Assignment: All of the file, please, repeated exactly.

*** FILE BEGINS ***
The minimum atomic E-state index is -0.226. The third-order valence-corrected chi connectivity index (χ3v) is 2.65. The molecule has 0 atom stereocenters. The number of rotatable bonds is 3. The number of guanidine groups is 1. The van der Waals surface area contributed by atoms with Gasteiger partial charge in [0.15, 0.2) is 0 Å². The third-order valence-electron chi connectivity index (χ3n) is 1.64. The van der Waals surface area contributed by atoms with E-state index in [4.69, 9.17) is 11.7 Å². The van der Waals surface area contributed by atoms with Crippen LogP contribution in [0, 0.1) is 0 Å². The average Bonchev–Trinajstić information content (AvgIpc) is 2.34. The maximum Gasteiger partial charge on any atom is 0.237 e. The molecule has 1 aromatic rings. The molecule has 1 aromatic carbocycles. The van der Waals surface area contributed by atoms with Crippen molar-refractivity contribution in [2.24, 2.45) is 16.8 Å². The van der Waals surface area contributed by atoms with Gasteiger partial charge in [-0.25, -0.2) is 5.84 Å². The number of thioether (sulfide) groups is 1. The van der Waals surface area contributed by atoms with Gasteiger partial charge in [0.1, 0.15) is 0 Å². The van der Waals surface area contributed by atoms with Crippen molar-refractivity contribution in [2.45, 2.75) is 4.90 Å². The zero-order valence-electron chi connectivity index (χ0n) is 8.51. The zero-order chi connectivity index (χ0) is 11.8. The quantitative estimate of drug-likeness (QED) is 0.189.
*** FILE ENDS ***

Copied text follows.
The minimum atomic E-state index is -0.226. The third-order valence-corrected chi connectivity index (χ3v) is 2.65. The molecule has 0 atom stereocenters. The number of rotatable bonds is 3. The number of guanidine groups is 1. The van der Waals surface area contributed by atoms with Gasteiger partial charge in [0.15, 0.2) is 0 Å². The third-order valence-electron chi connectivity index (χ3n) is 1.64. The van der Waals surface area contributed by atoms with E-state index in [4.69, 9.17) is 11.7 Å². The van der Waals surface area contributed by atoms with Crippen LogP contribution in [0, 0.1) is 0 Å². The average Bonchev–Trinajstić information content (AvgIpc) is 2.34. The maximum Gasteiger partial charge on any atom is 0.237 e. The molecule has 1 aromatic rings. The molecule has 1 aromatic carbocycles. The van der Waals surface area contributed by atoms with Crippen molar-refractivity contribution in [2.24, 2.45) is 16.8 Å². The van der Waals surface area contributed by atoms with Gasteiger partial charge in [-0.25, -0.2) is 5.84 Å². The number of thioether (sulfide) groups is 1. The van der Waals surface area contributed by atoms with Gasteiger partial charge in [0.1, 0.15) is 0 Å². The van der Waals surface area contributed by atoms with Crippen molar-refractivity contribution in [2.45, 2.75) is 4.90 Å². The zero-order valence-electron chi connectivity index (χ0n) is 8.51. The zero-order chi connectivity index (χ0) is 11.8. The quantitative estimate of drug-likeness (QED) is 0.189.